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Hops have been used on and off in the history of beer making, but only became a popular, and required by the Reinheitsgebot, relatively recently in terms of beer history.
Before hops were used, many different plants, herbs, and other ingredients (called gruit) were used to offset the sweetness of the “wort,” or unfermented beer. Barley is a cereal grain and like all other cereals is composed of sugars. Unlike fruits though, barley has some chemical differences from the simple sugars like fructose and sucrose. These differences allow barley to have more complex sugars that can’t be completely fermented and thus, add body and sweetness. If you ever try malta, that is a sweet, unfermented barley drink that has very minimal bitterness.
Hops counteract the sweetness and also have three very important functions, bitterness, flavor, and preservative properties. In fact, hops were originally used as an addition to gruits simply for their preservative powers. The Germans were the first to use hops, and some countries, like Great Britain, were very late in embracing the use of hops in beer.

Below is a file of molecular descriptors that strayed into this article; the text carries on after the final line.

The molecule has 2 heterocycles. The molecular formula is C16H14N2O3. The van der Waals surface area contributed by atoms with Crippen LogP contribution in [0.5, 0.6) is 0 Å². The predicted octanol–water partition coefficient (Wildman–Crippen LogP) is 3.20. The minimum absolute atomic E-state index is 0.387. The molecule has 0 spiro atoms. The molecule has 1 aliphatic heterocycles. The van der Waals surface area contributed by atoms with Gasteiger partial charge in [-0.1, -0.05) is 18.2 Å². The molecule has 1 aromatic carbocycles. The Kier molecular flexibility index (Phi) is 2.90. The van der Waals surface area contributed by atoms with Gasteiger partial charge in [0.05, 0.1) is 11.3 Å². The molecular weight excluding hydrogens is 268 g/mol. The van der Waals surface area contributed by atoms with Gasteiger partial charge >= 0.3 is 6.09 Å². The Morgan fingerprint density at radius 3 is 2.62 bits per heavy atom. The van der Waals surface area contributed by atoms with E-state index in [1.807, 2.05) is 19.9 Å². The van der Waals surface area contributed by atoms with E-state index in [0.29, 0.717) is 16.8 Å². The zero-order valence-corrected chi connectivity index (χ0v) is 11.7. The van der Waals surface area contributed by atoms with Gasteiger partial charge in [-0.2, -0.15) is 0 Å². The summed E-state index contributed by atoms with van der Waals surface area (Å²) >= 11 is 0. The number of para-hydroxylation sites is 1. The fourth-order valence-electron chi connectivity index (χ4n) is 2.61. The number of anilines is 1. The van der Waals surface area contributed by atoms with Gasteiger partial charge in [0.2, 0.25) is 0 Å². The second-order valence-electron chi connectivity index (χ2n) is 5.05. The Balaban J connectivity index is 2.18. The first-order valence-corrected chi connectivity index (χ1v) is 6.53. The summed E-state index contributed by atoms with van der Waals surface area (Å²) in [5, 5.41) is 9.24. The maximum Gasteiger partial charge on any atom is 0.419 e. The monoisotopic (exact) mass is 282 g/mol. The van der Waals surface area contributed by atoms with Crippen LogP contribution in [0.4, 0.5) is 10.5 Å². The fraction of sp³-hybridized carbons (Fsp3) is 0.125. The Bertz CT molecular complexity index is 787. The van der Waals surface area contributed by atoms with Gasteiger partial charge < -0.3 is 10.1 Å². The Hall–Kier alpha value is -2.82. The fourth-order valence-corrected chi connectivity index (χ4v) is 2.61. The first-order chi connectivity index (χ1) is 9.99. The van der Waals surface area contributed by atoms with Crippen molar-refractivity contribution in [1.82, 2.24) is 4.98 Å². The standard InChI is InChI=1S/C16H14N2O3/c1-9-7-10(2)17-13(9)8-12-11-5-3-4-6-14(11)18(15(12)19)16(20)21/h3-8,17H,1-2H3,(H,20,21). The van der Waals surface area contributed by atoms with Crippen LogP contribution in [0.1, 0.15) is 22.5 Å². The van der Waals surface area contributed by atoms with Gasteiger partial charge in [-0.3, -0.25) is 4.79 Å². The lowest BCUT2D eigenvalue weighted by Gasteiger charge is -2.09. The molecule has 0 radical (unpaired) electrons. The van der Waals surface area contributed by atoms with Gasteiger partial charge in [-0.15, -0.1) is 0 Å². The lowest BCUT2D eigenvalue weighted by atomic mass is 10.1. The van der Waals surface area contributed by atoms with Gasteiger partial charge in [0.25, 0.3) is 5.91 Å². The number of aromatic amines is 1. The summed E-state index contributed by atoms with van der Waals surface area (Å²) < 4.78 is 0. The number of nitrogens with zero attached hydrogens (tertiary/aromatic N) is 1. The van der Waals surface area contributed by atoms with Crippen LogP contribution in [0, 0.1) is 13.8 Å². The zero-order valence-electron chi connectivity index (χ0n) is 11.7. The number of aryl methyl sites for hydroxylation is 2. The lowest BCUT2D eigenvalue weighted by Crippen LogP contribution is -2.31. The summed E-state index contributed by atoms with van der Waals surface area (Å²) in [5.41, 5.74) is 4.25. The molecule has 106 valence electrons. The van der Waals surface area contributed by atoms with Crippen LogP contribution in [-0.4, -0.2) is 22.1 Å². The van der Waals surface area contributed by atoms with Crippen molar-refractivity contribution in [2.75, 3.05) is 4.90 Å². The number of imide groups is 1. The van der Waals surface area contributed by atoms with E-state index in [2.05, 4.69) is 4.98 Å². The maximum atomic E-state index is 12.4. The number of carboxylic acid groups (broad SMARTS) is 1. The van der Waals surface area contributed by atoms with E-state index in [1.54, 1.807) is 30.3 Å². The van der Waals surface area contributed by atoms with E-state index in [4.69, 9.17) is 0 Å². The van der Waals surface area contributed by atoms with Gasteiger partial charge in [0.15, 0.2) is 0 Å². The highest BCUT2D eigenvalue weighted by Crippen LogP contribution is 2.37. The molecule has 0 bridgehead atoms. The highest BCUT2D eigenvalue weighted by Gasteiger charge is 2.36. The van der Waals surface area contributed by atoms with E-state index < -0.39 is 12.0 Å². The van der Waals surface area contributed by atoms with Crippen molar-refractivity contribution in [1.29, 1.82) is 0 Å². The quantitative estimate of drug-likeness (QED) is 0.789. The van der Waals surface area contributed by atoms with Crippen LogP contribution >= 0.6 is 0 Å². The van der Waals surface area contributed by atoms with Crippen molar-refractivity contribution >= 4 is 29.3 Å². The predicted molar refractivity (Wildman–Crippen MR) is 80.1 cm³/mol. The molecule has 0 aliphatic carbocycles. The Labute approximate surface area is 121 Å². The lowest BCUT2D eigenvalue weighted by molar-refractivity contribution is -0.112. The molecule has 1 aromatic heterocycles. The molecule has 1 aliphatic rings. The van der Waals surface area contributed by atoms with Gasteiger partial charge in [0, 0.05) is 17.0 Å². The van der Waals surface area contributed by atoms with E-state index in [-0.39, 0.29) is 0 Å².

It is important to understand that there are many varieties of hops and certain characteristics can be noted.Noble hops were originally prized for aroma and come from Germany and the Czech Republic. These include names like, Saaz, Hallertauer, Tettnanger and Spalt. Other hops are most noted for their bittering component and come from many countries, especially Great Britain and the United States. More recently New Zealand has become a hop power house, but these hops are hard to find in the Northern Hemisphere. Some varieties known for bittering include, Brewers Gold, Nugget and Galena. There is also a type of hop that is used for both bittering and aroma and these include, Perle, Centennial and Northern Brewer.
The Elsasser hop is a French hop variety grown on very limited acreage in the Alsace region. Alsace is on the eastern border of France and borders both Germany and Switzerland and the upper Rhine River. Elsasser hops, and cousins, Precoce de Bourgogne and Tardif de Bourgogne are considered true Strisselspalt varieties.